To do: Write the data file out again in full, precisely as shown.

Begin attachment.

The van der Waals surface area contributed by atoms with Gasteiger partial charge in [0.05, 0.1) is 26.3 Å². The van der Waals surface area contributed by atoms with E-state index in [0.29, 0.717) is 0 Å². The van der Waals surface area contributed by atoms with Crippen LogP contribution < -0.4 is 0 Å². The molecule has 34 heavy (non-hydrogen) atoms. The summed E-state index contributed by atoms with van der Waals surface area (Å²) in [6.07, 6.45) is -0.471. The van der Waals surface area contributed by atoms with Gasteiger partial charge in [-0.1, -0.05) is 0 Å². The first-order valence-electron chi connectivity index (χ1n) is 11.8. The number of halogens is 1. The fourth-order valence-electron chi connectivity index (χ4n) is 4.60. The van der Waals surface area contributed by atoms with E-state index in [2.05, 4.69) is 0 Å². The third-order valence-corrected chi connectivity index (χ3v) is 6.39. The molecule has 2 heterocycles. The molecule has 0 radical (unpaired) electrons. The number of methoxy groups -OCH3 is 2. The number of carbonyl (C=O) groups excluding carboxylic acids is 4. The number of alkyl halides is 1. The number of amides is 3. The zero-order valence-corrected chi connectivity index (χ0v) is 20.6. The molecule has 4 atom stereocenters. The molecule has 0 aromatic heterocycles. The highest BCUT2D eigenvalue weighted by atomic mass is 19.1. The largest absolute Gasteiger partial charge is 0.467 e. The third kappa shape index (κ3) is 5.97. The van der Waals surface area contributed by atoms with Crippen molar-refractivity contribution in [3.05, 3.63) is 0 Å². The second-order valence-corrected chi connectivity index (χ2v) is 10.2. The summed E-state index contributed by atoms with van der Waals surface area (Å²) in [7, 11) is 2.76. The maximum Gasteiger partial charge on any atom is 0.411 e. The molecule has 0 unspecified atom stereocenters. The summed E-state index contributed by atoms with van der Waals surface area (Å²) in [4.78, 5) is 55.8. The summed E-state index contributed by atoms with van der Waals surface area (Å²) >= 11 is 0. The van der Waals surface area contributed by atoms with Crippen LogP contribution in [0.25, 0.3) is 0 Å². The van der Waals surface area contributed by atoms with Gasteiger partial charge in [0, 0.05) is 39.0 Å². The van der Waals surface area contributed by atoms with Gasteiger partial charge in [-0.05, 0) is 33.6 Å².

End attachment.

The van der Waals surface area contributed by atoms with Gasteiger partial charge in [0.05, 0.1) is 26.3 Å². The van der Waals surface area contributed by atoms with E-state index in [0.29, 0.717) is 0 Å². The van der Waals surface area contributed by atoms with Crippen LogP contribution < -0.4 is 0 Å². The molecule has 34 heavy (non-hydrogen) atoms. The summed E-state index contributed by atoms with van der Waals surface area (Å²) in [6.07, 6.45) is -0.471. The van der Waals surface area contributed by atoms with Gasteiger partial charge in [-0.1, -0.05) is 0 Å². The first-order valence-electron chi connectivity index (χ1n) is 11.8. The number of halogens is 1. The fourth-order valence-electron chi connectivity index (χ4n) is 4.60. The van der Waals surface area contributed by atoms with E-state index in [2.05, 4.69) is 0 Å². The third-order valence-corrected chi connectivity index (χ3v) is 6.39. The molecule has 2 heterocycles. The molecule has 0 radical (unpaired) electrons. The number of methoxy groups -OCH3 is 2. The number of carbonyl (C=O) groups excluding carboxylic acids is 4. The number of alkyl halides is 1. The number of amides is 3. The zero-order valence-corrected chi connectivity index (χ0v) is 20.6. The molecule has 4 atom stereocenters. The molecule has 0 aromatic heterocycles. The highest BCUT2D eigenvalue weighted by atomic mass is 19.1. The largest absolute Gasteiger partial charge is 0.467 e. The third kappa shape index (κ3) is 5.97. The van der Waals surface area contributed by atoms with Crippen molar-refractivity contribution in [3.05, 3.63) is 0 Å². The second-order valence-corrected chi connectivity index (χ2v) is 10.2. The summed E-state index contributed by atoms with van der Waals surface area (Å²) in [7, 11) is 2.76. The maximum Gasteiger partial charge on any atom is 0.411 e. The molecule has 0 unspecified atom stereocenters. The summed E-state index contributed by atoms with van der Waals surface area (Å²) in [4.78, 5) is 55.8. The summed E-state index contributed by atoms with van der Waals surface area (Å²) >= 11 is 0. The van der Waals surface area contributed by atoms with Crippen LogP contribution in [0.25, 0.3) is 0 Å². The van der Waals surface area contributed by atoms with Gasteiger partial charge in [0, 0.05) is 39.0 Å². The van der Waals surface area contributed by atoms with Gasteiger partial charge in [-0.05, 0) is 33.6 Å².